Wire project forces major rail schedule changes
STAMFORD -- Metro-North Railroad is shuffling its New Haven Line schedule later this month to begin a $104 million project to modernize worn out overhead catenary lines that power trains between Fairfield and Bridgeport.
The work is the next phase in a 20-year project that began in 1998 to overhaul the New Haven Line's overhead power system from just south of the New York line to near Milford, according to Metro-North Railroad. Some sections of the wire system date back almost a century, according to the railroad. Another section of the project between Courtland Avenue in Stamford and South Norwalk is expected to be finished this fall.
Beginning Aug. 30, the railroad will close two of four tracks on the New Haven Line between the Southport station and Bridgeport impacting the arrival of peak New Haven Line trains, with trains leaving as much as six minutes earlier or up to 14 minutes later, with lesser effects on Harlem and Hudson line trains, according to the railroad.
The work will be complete in 2012, Metro North Railroad spokeswoman Marjorie Anders said.
"There aren't any fewer trains but they have been moved around," Anders said.
Other adjustments will include customers on previously direct runs will be required to change for connecting service at the Stamford station and passengers will have to board from temporary platforms at some stations, according to Anders.
In Stamford, 11 New York-bound trains between 6:40 a.m. and 9 a.m. will have slightly modified departures from between 2 and 7 minutes, under the new schedule.
In the afternoon, 15 return trains stopping at Stamford during the 4 p.m. and 8 p.m. peak period will have schedules altered less than five minutes.
While disruptive, Connecticut Rail Commuter Council Chairman Jim Cameron said that the replacement of wires is necessary and will benefit commuters with a dramatic reduction of wire breakages once work is complete. However, Cameron said riders should expect the reduced amount of track space to compound delays caused by breakdowns during the work.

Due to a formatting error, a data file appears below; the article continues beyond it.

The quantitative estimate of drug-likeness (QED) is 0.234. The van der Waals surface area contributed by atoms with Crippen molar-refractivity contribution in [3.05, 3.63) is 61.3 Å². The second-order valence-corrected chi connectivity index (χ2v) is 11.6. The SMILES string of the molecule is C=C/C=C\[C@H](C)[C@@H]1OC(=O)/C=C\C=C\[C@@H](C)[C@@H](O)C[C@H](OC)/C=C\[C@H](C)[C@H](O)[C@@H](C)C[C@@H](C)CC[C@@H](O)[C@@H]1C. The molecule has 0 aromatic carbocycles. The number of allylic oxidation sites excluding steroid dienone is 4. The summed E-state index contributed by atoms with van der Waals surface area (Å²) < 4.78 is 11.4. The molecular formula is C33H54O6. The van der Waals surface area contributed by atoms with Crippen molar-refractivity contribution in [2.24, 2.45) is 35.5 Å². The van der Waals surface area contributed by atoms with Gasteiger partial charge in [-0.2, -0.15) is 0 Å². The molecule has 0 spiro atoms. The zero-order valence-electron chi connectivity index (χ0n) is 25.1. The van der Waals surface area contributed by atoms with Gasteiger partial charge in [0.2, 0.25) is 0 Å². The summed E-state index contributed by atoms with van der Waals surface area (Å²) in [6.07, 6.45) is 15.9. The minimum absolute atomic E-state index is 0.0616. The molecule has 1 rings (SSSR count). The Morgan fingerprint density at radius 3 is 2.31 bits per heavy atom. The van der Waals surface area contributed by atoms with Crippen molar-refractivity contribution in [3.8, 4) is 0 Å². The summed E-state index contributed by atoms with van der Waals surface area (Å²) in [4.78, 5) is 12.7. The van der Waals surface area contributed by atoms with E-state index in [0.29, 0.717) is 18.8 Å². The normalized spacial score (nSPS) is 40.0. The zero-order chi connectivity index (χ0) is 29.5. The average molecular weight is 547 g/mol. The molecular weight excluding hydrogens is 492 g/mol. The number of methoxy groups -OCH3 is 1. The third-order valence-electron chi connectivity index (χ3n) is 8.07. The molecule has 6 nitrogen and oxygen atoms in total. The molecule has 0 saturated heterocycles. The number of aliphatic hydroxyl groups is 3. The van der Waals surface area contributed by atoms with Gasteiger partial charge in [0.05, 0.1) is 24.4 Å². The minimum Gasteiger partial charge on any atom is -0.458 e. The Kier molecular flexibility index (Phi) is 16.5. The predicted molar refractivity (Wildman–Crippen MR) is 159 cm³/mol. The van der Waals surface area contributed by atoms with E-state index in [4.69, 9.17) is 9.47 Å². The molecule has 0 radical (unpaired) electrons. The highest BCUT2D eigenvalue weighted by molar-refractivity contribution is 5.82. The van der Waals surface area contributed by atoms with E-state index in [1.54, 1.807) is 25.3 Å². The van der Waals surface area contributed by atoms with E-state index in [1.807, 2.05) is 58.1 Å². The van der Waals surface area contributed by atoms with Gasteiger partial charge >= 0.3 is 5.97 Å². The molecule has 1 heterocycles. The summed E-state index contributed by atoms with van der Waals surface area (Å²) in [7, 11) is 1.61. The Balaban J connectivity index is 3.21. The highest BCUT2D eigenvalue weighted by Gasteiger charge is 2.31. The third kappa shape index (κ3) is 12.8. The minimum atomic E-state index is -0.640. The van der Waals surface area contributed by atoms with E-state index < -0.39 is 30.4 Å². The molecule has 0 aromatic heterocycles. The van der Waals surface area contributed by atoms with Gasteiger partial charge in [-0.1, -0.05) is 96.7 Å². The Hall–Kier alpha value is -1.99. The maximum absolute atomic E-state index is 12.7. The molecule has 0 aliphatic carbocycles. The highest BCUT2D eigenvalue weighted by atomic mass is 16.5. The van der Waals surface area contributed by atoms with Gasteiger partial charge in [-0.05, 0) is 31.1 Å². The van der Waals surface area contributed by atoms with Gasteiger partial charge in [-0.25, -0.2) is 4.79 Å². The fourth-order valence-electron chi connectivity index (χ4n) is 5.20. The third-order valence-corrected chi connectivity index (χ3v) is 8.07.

"There is no doubt that the work is necessary," Cameron said. "It is a major challenge for them to run a four-track railroad with just two tracks. Commuters are creatures of habit so that's why it is so important to communicate to them what is happening with this."
The entire catenary project which is expected to end in 2018 with installation of a new overhead catenary system from Bridgeport to the Devon section of Milford will cost a total of $878 million, involving the stringing of 178 miles of overhead catenary wire and other infrastructure, and the replacement of 19 railroad bridges on the New Haven Line.
The Southport to Bridgeport stretch will include overhauls of five railroad bridges, Anders said.
During the work there will also be a new 4:43 p.m. direct train from Grand Central Terminal added to serve destinations on the New Canaan branch.
Additionally between Sept. 13 and November 19, the railroad will begin a 16 week-period of busing on the Danbury Branch on weekdays from 9 a.m. to 4 p.m., and on the weekends of Sept. 18, Sept. 25, Oct. 2, and Oct. 9, which will allow work on a $63 million project to install an automatic switching and signalization project on the single track line.
The line averages about 70,000 riders a month, according to the state Department of Transportation.
New timetables will be available in Grand Central and outlying ticket offices beginning next week, or can be viewed at www.mta.info/mnr.
Staff Writer Martin B. Cassidy can be reached at firstname.lastname@example.org or (203) 964-2264.